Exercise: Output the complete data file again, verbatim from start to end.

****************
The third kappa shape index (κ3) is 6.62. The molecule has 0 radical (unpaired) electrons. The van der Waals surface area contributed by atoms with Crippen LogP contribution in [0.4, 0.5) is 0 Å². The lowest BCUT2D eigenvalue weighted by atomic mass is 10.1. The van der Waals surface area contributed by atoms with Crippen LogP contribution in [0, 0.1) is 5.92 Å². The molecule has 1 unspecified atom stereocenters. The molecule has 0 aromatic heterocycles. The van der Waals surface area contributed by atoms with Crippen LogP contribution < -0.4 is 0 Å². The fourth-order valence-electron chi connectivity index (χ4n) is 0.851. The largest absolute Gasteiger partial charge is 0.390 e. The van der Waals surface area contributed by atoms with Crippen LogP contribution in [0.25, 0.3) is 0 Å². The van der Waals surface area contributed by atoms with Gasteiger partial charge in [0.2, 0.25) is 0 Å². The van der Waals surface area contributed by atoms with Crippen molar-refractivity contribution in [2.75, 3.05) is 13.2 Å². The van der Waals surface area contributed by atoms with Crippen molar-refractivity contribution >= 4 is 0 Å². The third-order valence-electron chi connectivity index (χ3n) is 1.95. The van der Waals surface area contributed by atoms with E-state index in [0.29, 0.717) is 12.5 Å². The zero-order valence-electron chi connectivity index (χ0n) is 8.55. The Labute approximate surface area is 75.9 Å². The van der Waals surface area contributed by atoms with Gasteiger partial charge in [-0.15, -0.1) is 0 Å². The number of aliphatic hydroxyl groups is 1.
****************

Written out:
The third kappa shape index (κ3) is 6.62. The molecule has 0 radical (unpaired) electrons. The van der Waals surface area contributed by atoms with Crippen LogP contribution in [0.4, 0.5) is 0 Å². The lowest BCUT2D eigenvalue weighted by atomic mass is 10.1. The van der Waals surface area contributed by atoms with Crippen LogP contribution in [0, 0.1) is 5.92 Å². The molecule has 1 unspecified atom stereocenters. The molecule has 0 aromatic heterocycles. The van der Waals surface area contributed by atoms with Crippen LogP contribution < -0.4 is 0 Å². The fourth-order valence-electron chi connectivity index (χ4n) is 0.851. The largest absolute Gasteiger partial charge is 0.390 e. The van der Waals surface area contributed by atoms with Crippen LogP contribution in [0.25, 0.3) is 0 Å². The van der Waals surface area contributed by atoms with Gasteiger partial charge in [0.2, 0.25) is 0 Å². The van der Waals surface area contributed by atoms with Crippen molar-refractivity contribution in [2.75, 3.05) is 13.2 Å². The van der Waals surface area contributed by atoms with Crippen molar-refractivity contribution >= 4 is 0 Å². The third-order valence-electron chi connectivity index (χ3n) is 1.95. The van der Waals surface area contributed by atoms with E-state index in [0.29, 0.717) is 12.5 Å². The zero-order valence-electron chi connectivity index (χ0n) is 8.55. The Labute approximate surface area is 75.9 Å². The van der Waals surface area contributed by atoms with Gasteiger partial charge in [-0.15, -0.1) is 0 Å². The number of aliphatic hydroxyl groups is 1.